By Dan Parisi, Executive Vice President at BTS
It’s no secret that business acumen and financial literacy are critically important for all business leaders. However, leading a business is not done by putting financial statements first. Customer satisfaction, revenue and innovation cannot be conjured simply by staring at financial statements. Rather, leaders with great business acumen are outwardly focused, market sensing and customer centric. Yet the larger and more successful your organization becomes, the harder it is to put customers at the center of decision making. Why does this happen? There are two main reasons:
- As companies become larger, layers of management and functional specialization are added, putting distance between most of the organization’s employees and customers
- As companies become more successful and complex, leaders spend more and more of their time on internal issues
How do you know if your organization has become too inwardly focused?
Have your senior leaders open their calendars in your next senior staff meeting. Do a quick audit of how many meetings your team members are having in any given week, and the topics of those meetings. It’s very likely that for non-sales leaders, over 95% of their meetings have very little to do with customers, and instead focus on ‘control’ and ‘inspection’ of internal issues. Many of you can open your calendars right now and see internally focused meetings that are ‘repeat scheduled’ every week or every month from now till the end of time. These meetings start to look like the furniture after a while – you just accept them as a fact of life. But they don’t have to be.
The one thing you as a senior leader can do to shift your culture to be more customer centric
Senior leaders in large organizations, especially non-sales leaders, must fight the forces that lead to an inwardly focused, product centric, risk-mitigation time suck. As senior leaders, you have the power to control both the quantity and topics of meetings in your organization and you must exercise this power. Salespeople should not be the only people in regular dialogue with customers.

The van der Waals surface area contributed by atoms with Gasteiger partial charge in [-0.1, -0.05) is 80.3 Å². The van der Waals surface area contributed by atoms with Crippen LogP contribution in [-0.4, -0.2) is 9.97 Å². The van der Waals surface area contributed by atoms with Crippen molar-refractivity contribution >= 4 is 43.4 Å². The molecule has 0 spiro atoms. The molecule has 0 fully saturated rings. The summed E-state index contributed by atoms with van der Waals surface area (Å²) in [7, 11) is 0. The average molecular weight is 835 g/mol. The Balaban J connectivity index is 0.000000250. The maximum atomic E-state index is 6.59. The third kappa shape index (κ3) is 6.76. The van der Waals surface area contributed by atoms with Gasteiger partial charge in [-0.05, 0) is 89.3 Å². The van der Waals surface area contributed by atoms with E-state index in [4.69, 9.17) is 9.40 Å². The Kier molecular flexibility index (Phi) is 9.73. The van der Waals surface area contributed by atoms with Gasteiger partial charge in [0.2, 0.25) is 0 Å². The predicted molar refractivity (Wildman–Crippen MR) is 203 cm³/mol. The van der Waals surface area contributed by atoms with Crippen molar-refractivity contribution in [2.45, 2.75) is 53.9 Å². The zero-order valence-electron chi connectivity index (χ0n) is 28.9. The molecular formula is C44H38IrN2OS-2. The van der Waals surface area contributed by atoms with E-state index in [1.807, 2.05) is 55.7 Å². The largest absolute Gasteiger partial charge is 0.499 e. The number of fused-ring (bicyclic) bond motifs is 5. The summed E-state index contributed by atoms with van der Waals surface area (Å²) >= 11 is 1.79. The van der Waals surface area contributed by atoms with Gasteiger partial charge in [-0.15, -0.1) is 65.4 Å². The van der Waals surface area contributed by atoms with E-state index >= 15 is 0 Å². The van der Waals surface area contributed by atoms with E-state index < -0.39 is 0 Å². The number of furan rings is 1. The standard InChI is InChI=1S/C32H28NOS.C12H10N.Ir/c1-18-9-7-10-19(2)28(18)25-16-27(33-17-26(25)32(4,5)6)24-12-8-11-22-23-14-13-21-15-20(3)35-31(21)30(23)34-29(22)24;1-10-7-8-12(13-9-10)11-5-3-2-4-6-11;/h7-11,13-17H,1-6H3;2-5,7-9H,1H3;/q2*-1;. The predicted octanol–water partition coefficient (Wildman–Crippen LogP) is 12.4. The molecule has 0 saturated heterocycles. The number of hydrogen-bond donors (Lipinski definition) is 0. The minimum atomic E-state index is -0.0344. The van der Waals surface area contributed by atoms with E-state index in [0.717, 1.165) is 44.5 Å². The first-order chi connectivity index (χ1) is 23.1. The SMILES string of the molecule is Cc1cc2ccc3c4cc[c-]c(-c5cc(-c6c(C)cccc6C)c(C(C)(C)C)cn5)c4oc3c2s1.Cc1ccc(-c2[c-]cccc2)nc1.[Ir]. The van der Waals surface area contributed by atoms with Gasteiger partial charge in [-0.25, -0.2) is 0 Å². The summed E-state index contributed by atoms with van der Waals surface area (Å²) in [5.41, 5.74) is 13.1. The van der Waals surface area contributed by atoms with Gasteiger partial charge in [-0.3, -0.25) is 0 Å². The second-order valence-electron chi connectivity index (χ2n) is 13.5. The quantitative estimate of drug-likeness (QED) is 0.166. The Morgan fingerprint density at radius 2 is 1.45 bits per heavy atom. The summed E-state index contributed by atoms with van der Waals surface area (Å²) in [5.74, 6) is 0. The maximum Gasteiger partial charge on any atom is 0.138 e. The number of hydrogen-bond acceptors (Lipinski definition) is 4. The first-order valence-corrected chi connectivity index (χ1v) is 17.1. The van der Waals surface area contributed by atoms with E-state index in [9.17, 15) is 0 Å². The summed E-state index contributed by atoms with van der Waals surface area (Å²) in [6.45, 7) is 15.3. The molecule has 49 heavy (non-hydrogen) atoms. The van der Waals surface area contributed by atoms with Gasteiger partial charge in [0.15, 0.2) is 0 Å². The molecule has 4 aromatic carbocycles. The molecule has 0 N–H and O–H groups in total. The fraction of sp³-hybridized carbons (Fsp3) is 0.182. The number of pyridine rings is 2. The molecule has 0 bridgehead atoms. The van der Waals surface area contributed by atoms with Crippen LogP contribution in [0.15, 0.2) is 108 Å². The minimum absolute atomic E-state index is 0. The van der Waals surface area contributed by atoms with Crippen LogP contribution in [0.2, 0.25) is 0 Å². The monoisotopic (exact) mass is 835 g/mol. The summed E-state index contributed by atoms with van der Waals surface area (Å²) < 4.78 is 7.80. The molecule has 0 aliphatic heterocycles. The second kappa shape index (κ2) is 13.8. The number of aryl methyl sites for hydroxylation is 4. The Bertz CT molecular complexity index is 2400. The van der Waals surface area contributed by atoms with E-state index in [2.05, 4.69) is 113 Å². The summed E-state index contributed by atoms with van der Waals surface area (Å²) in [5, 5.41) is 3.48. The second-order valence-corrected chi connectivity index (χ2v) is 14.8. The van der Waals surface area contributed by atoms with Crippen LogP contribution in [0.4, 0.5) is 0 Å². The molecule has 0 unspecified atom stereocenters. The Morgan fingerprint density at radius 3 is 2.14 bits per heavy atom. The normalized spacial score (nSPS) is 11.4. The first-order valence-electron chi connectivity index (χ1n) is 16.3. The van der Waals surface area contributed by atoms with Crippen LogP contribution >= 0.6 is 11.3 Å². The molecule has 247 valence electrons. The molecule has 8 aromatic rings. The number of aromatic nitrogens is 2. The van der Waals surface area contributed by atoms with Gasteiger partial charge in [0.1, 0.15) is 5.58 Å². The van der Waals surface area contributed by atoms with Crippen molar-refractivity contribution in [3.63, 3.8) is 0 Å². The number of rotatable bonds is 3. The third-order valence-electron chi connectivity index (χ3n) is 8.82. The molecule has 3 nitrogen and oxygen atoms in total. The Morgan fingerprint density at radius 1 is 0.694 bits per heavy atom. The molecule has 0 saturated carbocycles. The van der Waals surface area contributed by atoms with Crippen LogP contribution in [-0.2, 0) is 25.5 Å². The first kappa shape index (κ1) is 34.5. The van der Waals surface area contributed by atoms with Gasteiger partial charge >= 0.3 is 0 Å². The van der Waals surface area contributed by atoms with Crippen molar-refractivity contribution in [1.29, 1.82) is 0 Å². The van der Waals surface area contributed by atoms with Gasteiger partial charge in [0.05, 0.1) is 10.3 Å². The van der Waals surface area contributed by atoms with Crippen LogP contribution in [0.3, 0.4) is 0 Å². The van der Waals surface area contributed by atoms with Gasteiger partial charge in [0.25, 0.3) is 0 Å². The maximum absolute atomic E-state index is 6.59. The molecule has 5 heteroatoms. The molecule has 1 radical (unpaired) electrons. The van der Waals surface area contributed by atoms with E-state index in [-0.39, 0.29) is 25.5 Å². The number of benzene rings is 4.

For example, a technology client of ours was suffering from a classic lack of customer centricity: they had become inwardly focused, product centric and technically arrogant. Only the sales force spoke to customers, and every other functional leader managed internally. Customer satisfaction was dropping and market share was shrinking, and the sales force became the ‘complaint receiving force.’ Customers had become the sales force’s ‘problem’ and other functions had no empathy or skin in the game.
One day, an SVP looked at his entire leadership team’s calendars in a meeting. And he discovered, to his horror, that all of his non-sales leaders spent practically zero time with customers. All of them were booked from Monday morning to Friday afternoon with internal meetings. So, he made a bold move. He mandated that they would work together to delegate 30% of their scheduled meeting time to direct reports, and use that freed up time to spend with customers. What happened as a result? Two things:
- The sky didn’t fall. Direct reports took over the meetings and had an opportunity to take on more responsibility.
- Customers were shocked and delighted. Imagine your company’s engineering leaders speaking to your customer’s engineering leaders? Or (gasp!) imagine your finance department talking to your customer’s finance department to discuss how to be better partners? This is actually what happened.
Quality time with customers
For this technology company, it wasn’t enough that they just spent more time with customers. They also carefully planned how they would spend this time. Historically at the company, if non-salespeople had one hour with a customer they would use those 60 minutes to show 60 slides and discuss their internal product roadmap or other internal priorities. They had to break these bad habits and create new capabilities — they had to learn how to have ‘blank sheet of paper’ discussions with clients about the client’s business. They asked open-ended questions about what the client’s business challenges were and how they measured success. They ultimately asked how they could be a better partner to their client and learned lots of new and useful things. Not surprisingly, new revenue opportunities began to appear and the new, open-ended dialogue with customers sparked fresh, innovative ideas.
Ultimately, customer satisfaction and market share increased, and it all began with making tough time-allocation choices. If you take the mantle of leadership seriously and care about your company’s long-term competitiveness, you can do the same thing. Today. Right now. Open your calendars, re-focus leadership time on customers, and note the positive impact to your financial statements in a few quarters!